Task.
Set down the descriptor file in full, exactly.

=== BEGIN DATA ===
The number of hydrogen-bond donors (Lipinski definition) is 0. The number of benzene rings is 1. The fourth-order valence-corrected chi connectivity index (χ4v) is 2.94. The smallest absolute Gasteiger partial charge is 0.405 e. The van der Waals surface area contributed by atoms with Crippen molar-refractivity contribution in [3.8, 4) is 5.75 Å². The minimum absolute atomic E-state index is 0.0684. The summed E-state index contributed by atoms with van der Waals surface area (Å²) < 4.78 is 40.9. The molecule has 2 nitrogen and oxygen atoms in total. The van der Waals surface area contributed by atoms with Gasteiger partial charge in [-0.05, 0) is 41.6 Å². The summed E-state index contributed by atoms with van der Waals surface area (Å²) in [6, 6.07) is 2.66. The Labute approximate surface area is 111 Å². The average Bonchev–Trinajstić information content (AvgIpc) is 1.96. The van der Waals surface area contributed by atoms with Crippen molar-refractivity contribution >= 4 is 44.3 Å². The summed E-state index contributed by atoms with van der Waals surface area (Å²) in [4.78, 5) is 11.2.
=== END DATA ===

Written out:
The number of hydrogen-bond donors (Lipinski definition) is 0. The number of benzene rings is 1. The fourth-order valence-corrected chi connectivity index (χ4v) is 2.94. The smallest absolute Gasteiger partial charge is 0.405 e. The van der Waals surface area contributed by atoms with Crippen molar-refractivity contribution in [3.8, 4) is 5.75 Å². The minimum absolute atomic E-state index is 0.0684. The summed E-state index contributed by atoms with van der Waals surface area (Å²) < 4.78 is 40.9. The molecule has 2 nitrogen and oxygen atoms in total. The van der Waals surface area contributed by atoms with Gasteiger partial charge in [-0.05, 0) is 41.6 Å². The summed E-state index contributed by atoms with van der Waals surface area (Å²) in [6, 6.07) is 2.66. The Labute approximate surface area is 111 Å². The average Bonchev–Trinajstić information content (AvgIpc) is 1.96. The van der Waals surface area contributed by atoms with Crippen molar-refractivity contribution >= 4 is 44.3 Å². The summed E-state index contributed by atoms with van der Waals surface area (Å²) in [4.78, 5) is 11.2.